Citizenship: U.S.A.
Languages: English and Spanish

I grew up in Tallahassee, FL and graduated from Lincoln High School in 2000.  During high school, I ate, slept, and breathed mathematics. I regularly spent my Fridays and Saturdays doing hordes of practice competitions with my friends. I know, that's bad. 

Wanting a change of scenery, I headed north to Furman University (a small liberal arts school in Greenville, SC).  My life changed one day in an 8AM college class when, after having downed a strong cup of coffee, I woke up and realized my classes involved more letters than numbers. My discovery worsened when the professor admitted that I would only use those theories if I became a mathematics professor. Having spent half of my college career on this path, I was a bit lost . . . until I met Robinson Crusoe.

Economics became my next passion.  It gave me a practical application for my theories. I could integrate and perform derivative functions all day, show changes in marginal cost, illustrate the speed of the ATC curve, and demonstrate how profits rapidly approached zero in monopolistic games gone awry. The labor-leisure relationship became cool when I realized it was based on a complex set of differential equations. Amid all this joy, my journey once again led to another brick wall. Economic theory was nice yet "holding all things constant" began to show its transparent qualities and shortcomings.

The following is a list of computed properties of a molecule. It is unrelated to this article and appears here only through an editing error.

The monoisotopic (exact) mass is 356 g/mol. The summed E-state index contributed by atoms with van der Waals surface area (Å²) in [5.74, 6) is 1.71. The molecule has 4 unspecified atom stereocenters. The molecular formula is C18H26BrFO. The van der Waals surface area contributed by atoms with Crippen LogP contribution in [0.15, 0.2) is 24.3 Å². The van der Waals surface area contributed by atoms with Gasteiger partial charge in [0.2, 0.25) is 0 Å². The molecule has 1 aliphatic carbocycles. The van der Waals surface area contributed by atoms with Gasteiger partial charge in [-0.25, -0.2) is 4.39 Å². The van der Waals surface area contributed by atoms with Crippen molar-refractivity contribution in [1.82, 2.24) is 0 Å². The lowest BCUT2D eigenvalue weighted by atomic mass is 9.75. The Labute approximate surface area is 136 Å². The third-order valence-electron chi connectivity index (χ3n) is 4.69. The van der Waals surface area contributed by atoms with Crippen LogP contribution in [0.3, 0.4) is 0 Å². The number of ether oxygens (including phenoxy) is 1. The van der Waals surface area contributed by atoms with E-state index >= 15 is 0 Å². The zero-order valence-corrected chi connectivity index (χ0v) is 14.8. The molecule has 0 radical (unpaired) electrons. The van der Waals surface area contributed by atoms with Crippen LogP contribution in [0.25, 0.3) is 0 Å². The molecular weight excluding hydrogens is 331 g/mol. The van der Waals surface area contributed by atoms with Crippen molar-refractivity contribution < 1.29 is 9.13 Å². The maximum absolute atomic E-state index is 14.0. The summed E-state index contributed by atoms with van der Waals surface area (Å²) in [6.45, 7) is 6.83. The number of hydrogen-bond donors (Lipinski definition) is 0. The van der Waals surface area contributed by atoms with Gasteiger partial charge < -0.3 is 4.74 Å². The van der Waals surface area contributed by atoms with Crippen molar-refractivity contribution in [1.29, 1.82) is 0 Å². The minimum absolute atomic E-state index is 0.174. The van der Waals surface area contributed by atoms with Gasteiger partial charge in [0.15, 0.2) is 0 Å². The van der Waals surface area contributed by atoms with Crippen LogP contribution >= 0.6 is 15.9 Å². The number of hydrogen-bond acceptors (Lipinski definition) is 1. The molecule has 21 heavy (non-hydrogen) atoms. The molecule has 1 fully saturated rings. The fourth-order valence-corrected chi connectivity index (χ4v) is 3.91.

I had a year left. I delved into urban studies which fascinated me with its economic and racial disparities.  After more reading, I was captivated by historical trends, political relationships and regimes, and sociological differences in neighborhoods and sections of cities.  My introduction to geographic information systems was brief, but it left a lasting impression.

Most likely a result of studying too many topics, I arrived at a paradoxical conclusion: I knew that I did not know what I wanted to do.  With a lust for travel and a desire to reflect on my life goals, I applied and got a Rotary Ambassadorial Scholarship.  A little while later, I was down in Guatemala doing postgraduate studies (at the Universidad del Valle) in development.  When not in class, I made my way across Central America to meet with Rotarians (videos of my last month of work are available online in English and Spanish). The year turned out well.  I realized that I was not cut out for a traditional 8AM-5PM job.

So what did I decide to do?  More school!  Nowadays, my second home is FSU's Department of Economics where I am in their Doctoral Program.  The first year is coursework and serving as a TA.  The second year involves taking coursework in our fields of interest.  You finish the coursework in the third year and, hopefully, come up with a dissertation topic or dabble with a few research projects.  The fourth year (and beyond) continues the dissertation and you try to develop a unique specialization.

As far as my interests go . . . as an undergrad, I liked a mix of economics courses that dealt with classical and applied approaches.  My time in Central America made me realize how problems arise when institutions are weak, corruption is rampant, and infrastructure is strained.  A graduate training with classes in several departments (economics, geography, law, and business) has introduced me to interesting moral and ethical debates that come out of policy work.  We'll see where things lead me . . .